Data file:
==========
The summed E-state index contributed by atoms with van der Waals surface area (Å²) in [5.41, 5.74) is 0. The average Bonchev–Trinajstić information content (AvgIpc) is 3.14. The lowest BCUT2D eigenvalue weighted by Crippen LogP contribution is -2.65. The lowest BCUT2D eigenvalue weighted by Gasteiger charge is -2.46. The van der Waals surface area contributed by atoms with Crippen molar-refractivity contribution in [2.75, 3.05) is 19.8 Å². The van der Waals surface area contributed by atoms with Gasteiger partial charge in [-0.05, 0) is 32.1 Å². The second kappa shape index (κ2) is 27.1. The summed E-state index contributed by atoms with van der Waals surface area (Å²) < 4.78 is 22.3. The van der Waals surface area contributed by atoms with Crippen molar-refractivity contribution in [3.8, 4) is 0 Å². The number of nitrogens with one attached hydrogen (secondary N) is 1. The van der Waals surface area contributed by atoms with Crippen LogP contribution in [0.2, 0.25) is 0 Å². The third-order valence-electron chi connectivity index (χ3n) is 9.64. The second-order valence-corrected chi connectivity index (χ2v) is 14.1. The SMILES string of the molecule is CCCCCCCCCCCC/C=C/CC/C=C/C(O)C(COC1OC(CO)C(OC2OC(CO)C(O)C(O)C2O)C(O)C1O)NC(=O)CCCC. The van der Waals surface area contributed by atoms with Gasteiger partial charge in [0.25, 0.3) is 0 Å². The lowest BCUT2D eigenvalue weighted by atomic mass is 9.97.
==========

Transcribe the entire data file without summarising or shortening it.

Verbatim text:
The summed E-state index contributed by atoms with van der Waals surface area (Å²) in [5.41, 5.74) is 0. The average Bonchev–Trinajstić information content (AvgIpc) is 3.14. The lowest BCUT2D eigenvalue weighted by Crippen LogP contribution is -2.65. The lowest BCUT2D eigenvalue weighted by Gasteiger charge is -2.46. The van der Waals surface area contributed by atoms with Crippen molar-refractivity contribution in [2.75, 3.05) is 19.8 Å². The van der Waals surface area contributed by atoms with Gasteiger partial charge in [-0.05, 0) is 32.1 Å². The second kappa shape index (κ2) is 27.1. The summed E-state index contributed by atoms with van der Waals surface area (Å²) < 4.78 is 22.3. The van der Waals surface area contributed by atoms with Crippen molar-refractivity contribution in [3.8, 4) is 0 Å². The number of nitrogens with one attached hydrogen (secondary N) is 1. The van der Waals surface area contributed by atoms with Crippen LogP contribution in [0.2, 0.25) is 0 Å². The third-order valence-electron chi connectivity index (χ3n) is 9.64. The second-order valence-corrected chi connectivity index (χ2v) is 14.1. The SMILES string of the molecule is CCCCCCCCCCCC/C=C/CC/C=C/C(O)C(COC1OC(CO)C(OC2OC(CO)C(O)C(O)C2O)C(O)C1O)NC(=O)CCCC. The van der Waals surface area contributed by atoms with Gasteiger partial charge in [0.25, 0.3) is 0 Å². The lowest BCUT2D eigenvalue weighted by atomic mass is 9.97.